Republicans Amy Handlin and Declan O’Scanlon have declared their intentions to pursue the soon-to-be-vacant state Senate seat in New Jersey’s 13th legislative district. But will their race make it all the way to the June primary or be resolved before the April deadline to file with the New Jersey Election Law Enforcement Commission (ELEC)?
According to Monmouth University pollster Patrick Murray, it is likely that instead of waging a messy and expensive primary battle in the Republican-leaning district, one of the candidates is likely to pursue re-election to the Assembly instead of the move to the Senate. Murray said that a deciding factor will be who gets the support of the Monmouth County Republican Committee.
“I am pretty sure that one of them will drop out before April and stick with their Assembly seat,” Murray said. “There is no animosity between them. It is more important to see who has the support of the Republican community leaders in that district. We will know that before the April filing.”
Matt Hale, Seton Hall University Associate Professor of Politics, said that both Handlin and O’Scanlon are likely to face significant pressure from the party to go into June as a unified team.
“I think there is going to be a lot of pressure on both Handlin and O’Scanlon to figure out who is next and whose turn it is,” Hale said. “I think that only people who are involved in party politics care about, are interested, and know anything about this particular race. That means they are going to have a lot to say about who gets to stay in the race and who stays in the Assembly.”
Due to O’Scanlon’s fundraising lead, Hale said he believes that party support is likely to tip in his favor.
“Last I heard, O’Scanlon had more money than Handlin,” Hale said. “That is a pretty good indicator of which candidate you might expect to stay around longer.”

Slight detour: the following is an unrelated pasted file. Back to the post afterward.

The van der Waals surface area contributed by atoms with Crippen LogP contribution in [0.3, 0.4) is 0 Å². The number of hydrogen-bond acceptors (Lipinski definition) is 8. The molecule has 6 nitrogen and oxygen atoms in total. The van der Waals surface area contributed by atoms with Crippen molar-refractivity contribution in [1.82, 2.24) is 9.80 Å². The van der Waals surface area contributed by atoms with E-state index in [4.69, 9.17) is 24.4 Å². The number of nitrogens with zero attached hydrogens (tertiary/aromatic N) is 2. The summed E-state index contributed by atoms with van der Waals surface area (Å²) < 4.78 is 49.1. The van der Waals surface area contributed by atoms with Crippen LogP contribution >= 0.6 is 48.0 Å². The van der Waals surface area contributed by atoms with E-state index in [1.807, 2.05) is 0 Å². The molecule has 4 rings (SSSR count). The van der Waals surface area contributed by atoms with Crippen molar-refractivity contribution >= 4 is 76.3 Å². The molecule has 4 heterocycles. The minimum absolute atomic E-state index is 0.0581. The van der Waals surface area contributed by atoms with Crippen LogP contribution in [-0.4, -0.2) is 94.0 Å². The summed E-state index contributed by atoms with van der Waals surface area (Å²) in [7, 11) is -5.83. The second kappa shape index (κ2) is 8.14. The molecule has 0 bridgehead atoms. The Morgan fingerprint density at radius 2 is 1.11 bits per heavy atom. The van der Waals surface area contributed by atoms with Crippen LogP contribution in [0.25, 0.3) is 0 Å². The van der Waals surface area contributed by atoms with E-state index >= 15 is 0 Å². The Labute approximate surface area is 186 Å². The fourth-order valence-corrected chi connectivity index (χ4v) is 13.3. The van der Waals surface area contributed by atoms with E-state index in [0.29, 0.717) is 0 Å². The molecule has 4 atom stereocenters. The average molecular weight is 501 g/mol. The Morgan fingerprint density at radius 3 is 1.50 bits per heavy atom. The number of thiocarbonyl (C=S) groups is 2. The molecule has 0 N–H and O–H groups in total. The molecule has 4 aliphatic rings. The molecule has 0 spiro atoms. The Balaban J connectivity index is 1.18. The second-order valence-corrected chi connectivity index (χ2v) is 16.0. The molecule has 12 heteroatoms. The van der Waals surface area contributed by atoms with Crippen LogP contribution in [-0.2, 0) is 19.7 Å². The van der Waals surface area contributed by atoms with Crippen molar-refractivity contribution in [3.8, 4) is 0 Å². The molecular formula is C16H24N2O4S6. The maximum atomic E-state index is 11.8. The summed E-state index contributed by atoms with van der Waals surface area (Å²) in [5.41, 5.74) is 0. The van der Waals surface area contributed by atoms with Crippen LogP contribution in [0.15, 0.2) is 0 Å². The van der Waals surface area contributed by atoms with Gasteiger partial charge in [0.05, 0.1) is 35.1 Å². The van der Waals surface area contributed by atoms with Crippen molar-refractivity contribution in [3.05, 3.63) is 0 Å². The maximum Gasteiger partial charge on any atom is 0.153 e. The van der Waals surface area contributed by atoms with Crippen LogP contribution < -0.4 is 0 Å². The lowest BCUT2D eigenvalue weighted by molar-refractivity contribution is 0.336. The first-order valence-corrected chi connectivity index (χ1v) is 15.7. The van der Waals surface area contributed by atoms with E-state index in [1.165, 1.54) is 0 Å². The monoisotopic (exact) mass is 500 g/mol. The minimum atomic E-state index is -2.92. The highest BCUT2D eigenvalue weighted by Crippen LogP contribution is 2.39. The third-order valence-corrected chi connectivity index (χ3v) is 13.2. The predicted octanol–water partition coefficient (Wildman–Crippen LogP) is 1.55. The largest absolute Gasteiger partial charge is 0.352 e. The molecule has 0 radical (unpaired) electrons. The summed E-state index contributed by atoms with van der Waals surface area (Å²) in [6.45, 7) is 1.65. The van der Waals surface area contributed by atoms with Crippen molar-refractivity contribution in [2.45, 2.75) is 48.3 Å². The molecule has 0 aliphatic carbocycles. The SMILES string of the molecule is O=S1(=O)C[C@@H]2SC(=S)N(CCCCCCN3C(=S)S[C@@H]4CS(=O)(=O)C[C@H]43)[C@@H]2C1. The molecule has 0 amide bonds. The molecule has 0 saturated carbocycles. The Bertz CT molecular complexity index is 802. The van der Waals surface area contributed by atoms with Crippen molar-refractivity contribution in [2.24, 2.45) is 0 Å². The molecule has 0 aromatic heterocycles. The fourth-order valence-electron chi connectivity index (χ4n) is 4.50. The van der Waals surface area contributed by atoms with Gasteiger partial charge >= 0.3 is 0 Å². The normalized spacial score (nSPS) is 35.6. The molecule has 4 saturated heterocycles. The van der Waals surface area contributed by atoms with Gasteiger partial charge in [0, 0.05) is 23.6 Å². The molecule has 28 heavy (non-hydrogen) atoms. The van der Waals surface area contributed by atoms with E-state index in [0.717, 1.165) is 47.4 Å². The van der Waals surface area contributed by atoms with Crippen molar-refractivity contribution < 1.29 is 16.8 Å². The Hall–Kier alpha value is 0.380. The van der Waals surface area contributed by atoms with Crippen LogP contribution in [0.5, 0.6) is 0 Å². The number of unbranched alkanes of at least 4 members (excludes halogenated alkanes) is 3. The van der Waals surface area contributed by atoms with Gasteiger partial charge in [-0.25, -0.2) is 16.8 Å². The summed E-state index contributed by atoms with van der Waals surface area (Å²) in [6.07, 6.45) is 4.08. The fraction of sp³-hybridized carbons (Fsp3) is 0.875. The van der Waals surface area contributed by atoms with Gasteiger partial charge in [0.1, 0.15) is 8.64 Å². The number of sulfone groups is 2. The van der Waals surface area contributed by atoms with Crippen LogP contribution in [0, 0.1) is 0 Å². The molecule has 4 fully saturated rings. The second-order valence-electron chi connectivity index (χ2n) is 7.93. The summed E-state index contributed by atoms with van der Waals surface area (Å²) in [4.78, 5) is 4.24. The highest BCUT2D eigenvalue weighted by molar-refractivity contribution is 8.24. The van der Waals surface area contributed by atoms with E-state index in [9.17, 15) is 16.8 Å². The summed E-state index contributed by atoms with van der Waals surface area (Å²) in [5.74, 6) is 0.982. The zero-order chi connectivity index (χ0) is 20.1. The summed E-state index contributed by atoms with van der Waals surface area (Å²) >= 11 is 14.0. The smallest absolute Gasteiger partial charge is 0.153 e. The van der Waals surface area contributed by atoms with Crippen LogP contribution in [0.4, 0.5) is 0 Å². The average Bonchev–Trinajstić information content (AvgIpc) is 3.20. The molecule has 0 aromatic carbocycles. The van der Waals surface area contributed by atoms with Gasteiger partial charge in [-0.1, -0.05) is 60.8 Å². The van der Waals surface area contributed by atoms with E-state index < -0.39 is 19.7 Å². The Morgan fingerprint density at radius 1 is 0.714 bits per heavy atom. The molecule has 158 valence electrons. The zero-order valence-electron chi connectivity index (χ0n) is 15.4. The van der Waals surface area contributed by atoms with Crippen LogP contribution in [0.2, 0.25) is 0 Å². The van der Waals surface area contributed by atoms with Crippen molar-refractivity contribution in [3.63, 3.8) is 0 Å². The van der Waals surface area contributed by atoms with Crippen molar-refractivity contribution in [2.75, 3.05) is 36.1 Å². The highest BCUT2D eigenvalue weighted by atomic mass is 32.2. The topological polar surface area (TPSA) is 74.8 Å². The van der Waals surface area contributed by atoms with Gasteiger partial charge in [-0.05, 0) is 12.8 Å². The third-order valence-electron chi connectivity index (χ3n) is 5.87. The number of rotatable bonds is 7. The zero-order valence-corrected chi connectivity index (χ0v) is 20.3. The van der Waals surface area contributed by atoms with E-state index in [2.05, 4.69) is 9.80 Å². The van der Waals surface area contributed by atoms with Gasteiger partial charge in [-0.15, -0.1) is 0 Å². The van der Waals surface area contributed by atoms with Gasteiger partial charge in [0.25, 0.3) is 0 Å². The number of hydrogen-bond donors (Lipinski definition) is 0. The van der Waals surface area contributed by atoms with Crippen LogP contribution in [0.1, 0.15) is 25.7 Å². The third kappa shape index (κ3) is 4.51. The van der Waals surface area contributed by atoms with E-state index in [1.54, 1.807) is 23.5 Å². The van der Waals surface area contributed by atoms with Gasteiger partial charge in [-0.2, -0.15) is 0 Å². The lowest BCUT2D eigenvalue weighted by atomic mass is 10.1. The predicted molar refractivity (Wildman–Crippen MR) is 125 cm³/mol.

According to Handlin, her entrance into the June primary will be dependent on party support for her nomination.
“I have said since day one that I will run for the state Senate if and only if I have the support of the party and the party convention. That is the position I have communicated to every single member of the county committee as I have knocked on their doors,” she told Observer.
Handlin said that she will abide by what the county committee decides ahead of the June primary because she understands the value of moving forward as a unified party, especially considering legislative losses New Jersey Republicans have faced in recent elections.
“We must be unified around a ticket that stands for what the party believes in,” Handlin said. “It is entirely up to the county committee. It is their decision at the party convention and I will abide by their decision.”
While Handlin said she is flexible, O’Scanlon said he fully intends to be the nominee for Senate come June and that he will not consider running for re-election to the Assembly. Like Handlin, however, O’Scanlon said that there is value in having a unified party ahead of the election.
“The sooner parties coalesce the sooner you can get a ballot moving forward looking at fall campaigns,” O’Scanlon said.
While the Assemblyman said he would not entertain another run for Assembly, he did say that he will run with whoever the county committee deems to be the right running mates for his ticket including, possibly, Handlin. So far, Monmouth County Freeholder Serena DiMaso, Middletown Mayor Gerald Scharfenberger and Fair Haven Councilman Robert Marchese have all expressed interest in filling out the ticket according to O’Scanlon.
“I will run with whomever the county party decides will be my best running mates,” O’Scanlon said.
The deadline to file to run in the primary is April 3. The primary will be held June 6. The Republican convention in Monmouth County does not yet have a set date but will likely be held mid-March.